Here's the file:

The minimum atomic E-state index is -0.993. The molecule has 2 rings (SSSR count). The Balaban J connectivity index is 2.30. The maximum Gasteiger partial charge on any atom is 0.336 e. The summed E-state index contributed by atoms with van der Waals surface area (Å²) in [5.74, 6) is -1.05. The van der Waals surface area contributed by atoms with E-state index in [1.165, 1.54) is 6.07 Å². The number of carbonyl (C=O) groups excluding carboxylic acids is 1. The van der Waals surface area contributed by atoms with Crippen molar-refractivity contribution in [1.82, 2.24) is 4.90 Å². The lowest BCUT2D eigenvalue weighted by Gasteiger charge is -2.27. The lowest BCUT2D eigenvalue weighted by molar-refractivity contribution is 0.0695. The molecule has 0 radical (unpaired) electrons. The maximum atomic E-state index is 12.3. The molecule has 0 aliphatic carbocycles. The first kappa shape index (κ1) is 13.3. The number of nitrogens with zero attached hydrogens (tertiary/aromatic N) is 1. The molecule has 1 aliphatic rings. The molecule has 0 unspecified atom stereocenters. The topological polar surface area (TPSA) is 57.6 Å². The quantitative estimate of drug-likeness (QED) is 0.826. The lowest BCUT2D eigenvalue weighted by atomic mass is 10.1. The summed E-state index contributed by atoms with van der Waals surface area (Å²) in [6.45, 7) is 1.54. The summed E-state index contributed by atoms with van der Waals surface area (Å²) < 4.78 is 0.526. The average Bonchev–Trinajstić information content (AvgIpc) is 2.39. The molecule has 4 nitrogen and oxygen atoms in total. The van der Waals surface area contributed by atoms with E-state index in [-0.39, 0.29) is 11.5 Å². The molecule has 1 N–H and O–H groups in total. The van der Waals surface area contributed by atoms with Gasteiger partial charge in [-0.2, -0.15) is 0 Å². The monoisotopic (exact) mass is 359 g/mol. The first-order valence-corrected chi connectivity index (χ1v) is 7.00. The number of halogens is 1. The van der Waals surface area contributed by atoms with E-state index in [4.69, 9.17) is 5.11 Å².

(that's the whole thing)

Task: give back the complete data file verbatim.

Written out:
The minimum atomic E-state index is -0.993. The molecule has 2 rings (SSSR count). The Balaban J connectivity index is 2.30. The maximum Gasteiger partial charge on any atom is 0.336 e. The summed E-state index contributed by atoms with van der Waals surface area (Å²) in [5.74, 6) is -1.05. The van der Waals surface area contributed by atoms with E-state index in [1.165, 1.54) is 6.07 Å². The number of carbonyl (C=O) groups excluding carboxylic acids is 1. The van der Waals surface area contributed by atoms with Crippen molar-refractivity contribution in [1.82, 2.24) is 4.90 Å². The lowest BCUT2D eigenvalue weighted by Gasteiger charge is -2.27. The lowest BCUT2D eigenvalue weighted by molar-refractivity contribution is 0.0695. The molecule has 0 radical (unpaired) electrons. The maximum atomic E-state index is 12.3. The molecule has 0 aliphatic carbocycles. The first kappa shape index (κ1) is 13.3. The number of nitrogens with zero attached hydrogens (tertiary/aromatic N) is 1. The molecule has 1 aliphatic rings. The molecule has 0 unspecified atom stereocenters. The topological polar surface area (TPSA) is 57.6 Å². The quantitative estimate of drug-likeness (QED) is 0.826. The lowest BCUT2D eigenvalue weighted by atomic mass is 10.1. The summed E-state index contributed by atoms with van der Waals surface area (Å²) in [6.45, 7) is 1.54. The summed E-state index contributed by atoms with van der Waals surface area (Å²) < 4.78 is 0.526. The average Bonchev–Trinajstić information content (AvgIpc) is 2.39. The molecule has 4 nitrogen and oxygen atoms in total. The van der Waals surface area contributed by atoms with E-state index in [-0.39, 0.29) is 11.5 Å². The molecule has 1 N–H and O–H groups in total. The van der Waals surface area contributed by atoms with Gasteiger partial charge in [-0.2, -0.15) is 0 Å². The monoisotopic (exact) mass is 359 g/mol. The first-order valence-corrected chi connectivity index (χ1v) is 7.00. The number of halogens is 1. The van der Waals surface area contributed by atoms with E-state index in [4.69, 9.17) is 5.11 Å².